The improvements and amendments that have been adopted in the bill and the funding framework that is allotted to the bill in the budget are two things we can be proud of. We can say it demonstrates to Canadians that we are advocating for and ensuring their safety. However, we are also ensuring that people are treated humanely when they are sent to penitentiaries and that the case we spoke about earlier does not repeat itself.
    Madam Speaker, I am rising today to speak in support of Bill C-83.
     The role of our corrections system is to keep Canadians safe by managing people who have received criminal sentences of two years or more. In most cases, that involves preparing them for safe and successful reintegration into our communities, which obviously is a very difficult task.
    Some of the people in federal custody have done terrible, violent things. Most inmates have some combination of mental illness, a history of physical or sexual abuse, drug or alcohol addiction and a lack of economic or educational opportunity. Getting them to where they can return to a society and live safe, productive, law-abiding lives involves interventions to deal with all of those factors. This includes mental health care, education, skills training, substance abuse treatment, rehabilitative programs and the guidance of elders and chaplains.
    However, that work can only happen in a safe environment. When inmates pose a security risk, they may have to be temporarily separated from the rest of the institution.
    On that point, there is agreement from the correctional investigator, the John Howard Society, correctional employees and even former inmates that this needs to be done. The problem is that our existing system for doing that, administrative segregation, separates inmates not only from the rest of the prison population, but also from the interventions that could address the factors that caused them to be a security risk in the first place. Bill C-83 would address this problem.
    The bill maintains the ability for inmates who pose a risk to be separated when necessary, but it sets out conditions of confinement and intervention that are a major improvement over what is currently in use. In the structured intervention units, or SIUs, created by Bill C-83, inmates would receive a daily opportunity of at least four hours to be out of the cell and at least two hours of meaningful interaction with other people, such as program staff, visitors, volunteers and other compatible inmates.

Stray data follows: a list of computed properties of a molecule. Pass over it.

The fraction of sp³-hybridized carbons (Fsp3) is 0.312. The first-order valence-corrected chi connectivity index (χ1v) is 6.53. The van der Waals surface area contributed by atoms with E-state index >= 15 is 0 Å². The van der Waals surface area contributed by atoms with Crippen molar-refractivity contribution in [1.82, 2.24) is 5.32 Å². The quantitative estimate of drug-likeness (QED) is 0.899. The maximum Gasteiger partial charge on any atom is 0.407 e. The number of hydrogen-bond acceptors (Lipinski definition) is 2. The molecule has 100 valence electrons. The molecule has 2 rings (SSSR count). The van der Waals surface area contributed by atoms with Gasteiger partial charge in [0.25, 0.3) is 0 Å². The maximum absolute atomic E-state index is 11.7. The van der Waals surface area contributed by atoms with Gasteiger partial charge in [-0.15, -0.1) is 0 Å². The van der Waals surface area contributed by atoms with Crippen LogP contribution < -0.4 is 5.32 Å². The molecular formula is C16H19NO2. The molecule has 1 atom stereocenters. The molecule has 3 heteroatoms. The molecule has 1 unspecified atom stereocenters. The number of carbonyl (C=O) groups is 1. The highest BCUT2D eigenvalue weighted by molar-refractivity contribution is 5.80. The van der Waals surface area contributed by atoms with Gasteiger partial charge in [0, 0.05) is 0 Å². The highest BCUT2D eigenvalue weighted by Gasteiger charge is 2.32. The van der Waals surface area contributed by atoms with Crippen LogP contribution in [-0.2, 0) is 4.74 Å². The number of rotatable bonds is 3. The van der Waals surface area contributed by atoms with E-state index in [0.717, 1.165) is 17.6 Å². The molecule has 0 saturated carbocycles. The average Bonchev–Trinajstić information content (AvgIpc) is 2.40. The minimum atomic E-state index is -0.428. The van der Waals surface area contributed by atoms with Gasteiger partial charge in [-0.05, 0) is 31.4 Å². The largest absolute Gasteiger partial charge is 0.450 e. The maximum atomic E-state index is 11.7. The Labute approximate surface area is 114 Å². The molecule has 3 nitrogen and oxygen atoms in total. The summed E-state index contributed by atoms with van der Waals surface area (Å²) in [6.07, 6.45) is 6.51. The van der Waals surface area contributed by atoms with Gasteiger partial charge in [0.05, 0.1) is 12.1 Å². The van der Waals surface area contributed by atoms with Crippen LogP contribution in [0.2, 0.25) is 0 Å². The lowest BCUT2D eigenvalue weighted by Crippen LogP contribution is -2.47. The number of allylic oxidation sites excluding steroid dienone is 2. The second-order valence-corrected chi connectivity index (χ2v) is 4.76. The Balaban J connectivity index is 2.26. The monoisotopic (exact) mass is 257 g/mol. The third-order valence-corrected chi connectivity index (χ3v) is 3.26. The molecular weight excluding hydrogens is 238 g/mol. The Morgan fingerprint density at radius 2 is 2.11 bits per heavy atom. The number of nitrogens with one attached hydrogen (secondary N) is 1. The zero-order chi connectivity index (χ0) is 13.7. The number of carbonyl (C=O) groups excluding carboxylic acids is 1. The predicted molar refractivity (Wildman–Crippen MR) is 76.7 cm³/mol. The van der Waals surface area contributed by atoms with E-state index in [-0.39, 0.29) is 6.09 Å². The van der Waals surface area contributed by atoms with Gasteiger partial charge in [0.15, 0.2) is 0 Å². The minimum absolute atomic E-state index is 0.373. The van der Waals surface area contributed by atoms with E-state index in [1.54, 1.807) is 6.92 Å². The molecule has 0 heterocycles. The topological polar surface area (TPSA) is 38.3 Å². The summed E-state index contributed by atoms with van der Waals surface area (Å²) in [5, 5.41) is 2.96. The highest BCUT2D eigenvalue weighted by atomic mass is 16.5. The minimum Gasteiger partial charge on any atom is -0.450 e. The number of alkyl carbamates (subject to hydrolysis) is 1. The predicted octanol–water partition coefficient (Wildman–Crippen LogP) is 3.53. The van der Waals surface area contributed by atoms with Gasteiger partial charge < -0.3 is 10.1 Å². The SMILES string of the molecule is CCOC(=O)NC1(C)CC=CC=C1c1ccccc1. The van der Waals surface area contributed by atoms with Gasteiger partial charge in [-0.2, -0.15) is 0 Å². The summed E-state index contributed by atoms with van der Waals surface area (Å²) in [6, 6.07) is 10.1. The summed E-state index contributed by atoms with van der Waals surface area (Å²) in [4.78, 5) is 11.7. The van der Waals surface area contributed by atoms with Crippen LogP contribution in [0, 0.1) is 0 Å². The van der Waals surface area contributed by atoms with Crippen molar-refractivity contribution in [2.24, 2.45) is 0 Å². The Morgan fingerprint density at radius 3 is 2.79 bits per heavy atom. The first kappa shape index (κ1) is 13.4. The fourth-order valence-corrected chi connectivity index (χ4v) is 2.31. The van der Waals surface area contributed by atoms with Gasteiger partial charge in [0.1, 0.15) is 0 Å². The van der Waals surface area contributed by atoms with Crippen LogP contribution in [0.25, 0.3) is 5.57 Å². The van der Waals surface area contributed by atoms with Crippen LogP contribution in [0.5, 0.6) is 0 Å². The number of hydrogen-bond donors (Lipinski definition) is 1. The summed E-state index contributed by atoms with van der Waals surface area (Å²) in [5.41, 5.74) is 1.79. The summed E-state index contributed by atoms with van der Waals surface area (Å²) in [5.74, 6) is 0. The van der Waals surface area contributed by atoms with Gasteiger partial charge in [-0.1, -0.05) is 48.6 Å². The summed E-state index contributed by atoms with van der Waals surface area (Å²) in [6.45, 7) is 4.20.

On that last point, some participants in this debate have conjured the spectre of correctional staff just throwing incompatible inmates, such as members of rival gangs, together in the yard and keeping their fingers crossed. Of course, that will not happen, and would not happen, with the professional staff we have at Correctional Service Canada.
    We are talking about a situation where out of maybe seven or eight inmates in the SIU, two of them get along and might be allowed to have lunch together. To allow for meals or yard time to happen in small groups or for rehabilitative programs to be provided one-on-one or in small groups, the corrections services will need new resources, including hiring new staff and making adjustments to infrastructure. That is why the fall economic statement included $448 million over six years for the implementation of the bill, $300 million going toward staff and infrastructure.
    As set out in the breakdown the government provided to the public safety committee in November, that includes this funding as well as $150 million toward mental health care. These resources will allow the corrections services to meet the ambitious new standards set by Bill C-83, improving the quality and accessibility of mental health care and rehabilitative interventions.
     The whole point is to address the issues that led to a person being separated from the mainstream inmate population in the first place, so he or she can safely reintegrate in the community within the institution and eventually the community outside it. I hope that is an objective we all share. Indeed, most of the witnesses at committee, who made critiques of the bill, did not take issue with this objective. They simply wanted greater assurance that the objective would be met. Since their testimony was heard, amendments have been made in an effort to provide that assurance.

  (1725)  

    In fact, amendments have been accepted from all parties as we have gone through this legislation, which is one of the main purposes of committees and a purpose that our government respects.
    Witnesses worried that the opportunity for time out of the cell would be provided at unreasonable hours, like in the middle of the night. Therefore, the bill has been amended to specify that it must occur between 7 a.m. and 10 p.m.
     Witnesses also worried that the clause that time out of cell not be provided in exceptional circumstances might be too broad. Therefore, the bill has been amended to provide specific examples of the kinds of exceptional circumstances that we are talking about, like fires and natural disasters.
    Although the bill would allow for health care providers to recommend that an inmate be removed from the SIU for medical reasons, witnesses worried that wardens might not take these recommendations seriously. The bill has been amended so that any disagreement between the health care provider and the warden could be elevated to a senior committee external to the institution.